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Twitter, your fly is down

When 310 internal documents were leaked (or hacked) from inside the halls of Twitter, the online wunderkind was caught with its fly down.  Everything from corporate strategy to financial projections to talks with potential partners to the meal preferences, calendars and phone logs of various Twitter employees was exposed by someone calling himself “Hacker Croll .”

There are a host of questions raised by this unintended disclosure, e.g., “How did Hacker Croll get the docs?”  “Should TechCrunch (the original publisher of the documents) have published the docs?”  “How does this hurt Twitter moving forward?”

However, perhaps the most interesting question is, “does the leak actually HELP Twitter?”  Does it help focus attention on what Twitter really is and what it hopes to become, i.e., “the pulse of the planet”?  Does it give added weight to conversations with Microsoft, Google or other partners if they all know they are up against one another?  Does putting all their partners, employees and competitors on notice that they are looking for 1 billion members faster than anyone actually increase the likelihood of that happening?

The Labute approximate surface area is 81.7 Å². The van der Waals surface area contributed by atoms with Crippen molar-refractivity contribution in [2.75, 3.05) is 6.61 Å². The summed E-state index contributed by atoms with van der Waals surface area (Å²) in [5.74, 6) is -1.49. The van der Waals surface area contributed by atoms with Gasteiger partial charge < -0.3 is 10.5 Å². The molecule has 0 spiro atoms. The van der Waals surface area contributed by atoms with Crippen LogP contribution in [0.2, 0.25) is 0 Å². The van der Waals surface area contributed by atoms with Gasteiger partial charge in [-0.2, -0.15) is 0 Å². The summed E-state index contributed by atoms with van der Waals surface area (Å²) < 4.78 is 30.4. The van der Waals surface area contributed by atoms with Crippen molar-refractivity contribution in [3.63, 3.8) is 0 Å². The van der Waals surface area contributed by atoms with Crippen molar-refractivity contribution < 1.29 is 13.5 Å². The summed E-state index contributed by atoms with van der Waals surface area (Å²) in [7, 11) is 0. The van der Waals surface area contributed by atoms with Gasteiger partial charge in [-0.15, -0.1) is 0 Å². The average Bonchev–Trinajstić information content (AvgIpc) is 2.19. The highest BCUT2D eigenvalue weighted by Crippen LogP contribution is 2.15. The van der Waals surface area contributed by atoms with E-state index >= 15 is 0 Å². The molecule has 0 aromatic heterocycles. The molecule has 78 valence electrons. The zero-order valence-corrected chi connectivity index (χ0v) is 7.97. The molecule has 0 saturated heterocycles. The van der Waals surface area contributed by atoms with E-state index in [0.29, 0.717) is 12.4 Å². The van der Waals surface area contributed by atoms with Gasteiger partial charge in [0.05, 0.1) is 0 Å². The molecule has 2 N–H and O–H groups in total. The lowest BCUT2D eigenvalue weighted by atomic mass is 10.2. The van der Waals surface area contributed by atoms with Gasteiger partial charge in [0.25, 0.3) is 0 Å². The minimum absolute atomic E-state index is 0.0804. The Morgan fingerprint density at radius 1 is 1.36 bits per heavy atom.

Maybe.  It’s certainly interesting to think of the prospects and aftermath.

Either way the documents give us an unprecedented look inside a company onto something big but not quite sure what to do with that something.  Reading through the docs you get a sense of the excitement, the apprehension, the hubris and humility of a company dealing with all of its growing pains and prospects.

Of course there is a great irony of a company that advocates the sharing of information – from the most important to the most mundane – having its most important and mundane information exposed.

By having all of it out there for everyone to see, does it help invite participation, ideas and partnerships from places Twitter wouldn’t have thought to look?  At the end of the day is it all “very Twitter?”

Instead of being embarrassed with your fly down, what if it drew people in to your most, a-hem, compelling assets?  What if we were all forced into this level of transparency and disclosure, would it be a good thing?  Or is it just too much information?

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